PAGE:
The climate emergency is impacting countries all over the world, and governments are signing up to ambitious zero carbon targets. One of the biggest challenges will be to decarbonise existing infrastructure; in the domestic sector alone there are around 29 million homes which need to be retrofitted in order that the UK’s net zero targets be met.

And although these are targets set by government and supported by initiatives such as the UK Infrastructure Bank, it isn’t governments which are going to do the actual work of decarbonising our existing environment. That challenge – and opportunity – will be, in large part, for the construction industry to meet. And while some technologies have become mainstream, such as solar panels and electric vehicles and chargers, there’s a feeling that the industry is currently in something of a technologies race.

The race to sustainability

In a fragmented industry, it stands to reason that there are competing companies and technologies currently in the early stages of research, design, and testing. There are also countless ways, both small and large, in which the construction industry will have to change in order to meet zero-carbon targets. For example, companies will have to find alternatives to standard building materials, consider the sustainability built into their supply chain, and find creative solutions to what is one of the biggest issues for many – transport. With a net-zero emissions target to reach within the next 25 years, innovation is going to be the watchword of the industry for the next few decades to come.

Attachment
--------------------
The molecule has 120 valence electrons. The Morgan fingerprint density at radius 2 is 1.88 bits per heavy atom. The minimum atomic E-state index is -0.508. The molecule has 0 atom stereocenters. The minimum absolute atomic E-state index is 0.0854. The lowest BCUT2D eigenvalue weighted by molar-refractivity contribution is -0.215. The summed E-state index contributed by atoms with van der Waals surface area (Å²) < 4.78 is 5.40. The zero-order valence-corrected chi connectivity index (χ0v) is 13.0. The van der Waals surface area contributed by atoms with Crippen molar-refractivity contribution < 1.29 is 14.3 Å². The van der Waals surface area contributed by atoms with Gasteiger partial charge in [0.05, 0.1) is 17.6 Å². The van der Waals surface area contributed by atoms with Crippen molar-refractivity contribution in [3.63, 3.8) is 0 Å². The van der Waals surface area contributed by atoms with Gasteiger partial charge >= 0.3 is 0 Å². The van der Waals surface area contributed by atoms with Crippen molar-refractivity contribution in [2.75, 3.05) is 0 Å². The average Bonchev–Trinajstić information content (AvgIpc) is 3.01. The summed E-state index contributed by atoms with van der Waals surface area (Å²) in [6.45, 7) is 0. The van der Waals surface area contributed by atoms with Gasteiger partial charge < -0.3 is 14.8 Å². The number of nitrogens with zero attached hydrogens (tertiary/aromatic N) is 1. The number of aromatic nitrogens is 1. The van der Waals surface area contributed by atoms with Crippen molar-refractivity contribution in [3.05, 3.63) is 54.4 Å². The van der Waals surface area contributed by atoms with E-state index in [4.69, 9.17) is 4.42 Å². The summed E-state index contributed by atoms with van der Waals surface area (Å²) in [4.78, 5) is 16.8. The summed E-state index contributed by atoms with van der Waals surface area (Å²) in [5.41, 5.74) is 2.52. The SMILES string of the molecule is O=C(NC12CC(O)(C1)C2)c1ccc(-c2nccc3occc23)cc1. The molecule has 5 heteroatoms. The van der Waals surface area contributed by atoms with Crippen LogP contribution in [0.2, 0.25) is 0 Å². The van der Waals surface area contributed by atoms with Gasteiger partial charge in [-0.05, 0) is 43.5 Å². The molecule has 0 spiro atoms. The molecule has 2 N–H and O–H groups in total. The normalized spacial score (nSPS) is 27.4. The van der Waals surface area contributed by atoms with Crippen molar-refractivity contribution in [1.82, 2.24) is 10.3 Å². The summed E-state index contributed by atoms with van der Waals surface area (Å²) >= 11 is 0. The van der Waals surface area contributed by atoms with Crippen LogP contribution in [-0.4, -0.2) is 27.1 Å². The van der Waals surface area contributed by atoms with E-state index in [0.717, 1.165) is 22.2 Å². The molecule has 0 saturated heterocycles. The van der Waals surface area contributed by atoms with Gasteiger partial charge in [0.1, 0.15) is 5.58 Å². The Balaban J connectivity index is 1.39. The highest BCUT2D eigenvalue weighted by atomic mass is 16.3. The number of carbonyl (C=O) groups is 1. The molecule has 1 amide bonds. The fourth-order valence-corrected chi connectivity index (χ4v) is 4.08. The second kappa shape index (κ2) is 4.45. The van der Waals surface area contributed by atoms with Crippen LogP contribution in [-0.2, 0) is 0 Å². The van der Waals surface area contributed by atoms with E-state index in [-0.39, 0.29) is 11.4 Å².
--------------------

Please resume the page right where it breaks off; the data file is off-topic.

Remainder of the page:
Not every company is able to innovate though: around 99% of the construction industry is made up of SMEs, and they have limited time, budget, and resources. It will be far easier for large companies and groups such as United Capital to fund upskilling and reskilling, invest in electric cars and vans, and become THE renewables partner for their clients, than it will be for smaller companies to quickly adapt.

The construction partner of the future

According to the Construction Scotland Innovation Centre, “the affordable housing sector will likely lead the way over the next few years” and that makes our future hugely exciting, if not a little challenging. Teams across United Capital will be reskilled so that we can continue winning large contracts in the renewables sector, and that will be possible because of the size and scale of our group.

When it comes to what the construction industry of the future will look like, not everything is certain. But clients old and new can trust that companies across the United Capital group will be ready to partner with them in implementing our zero-carbon future.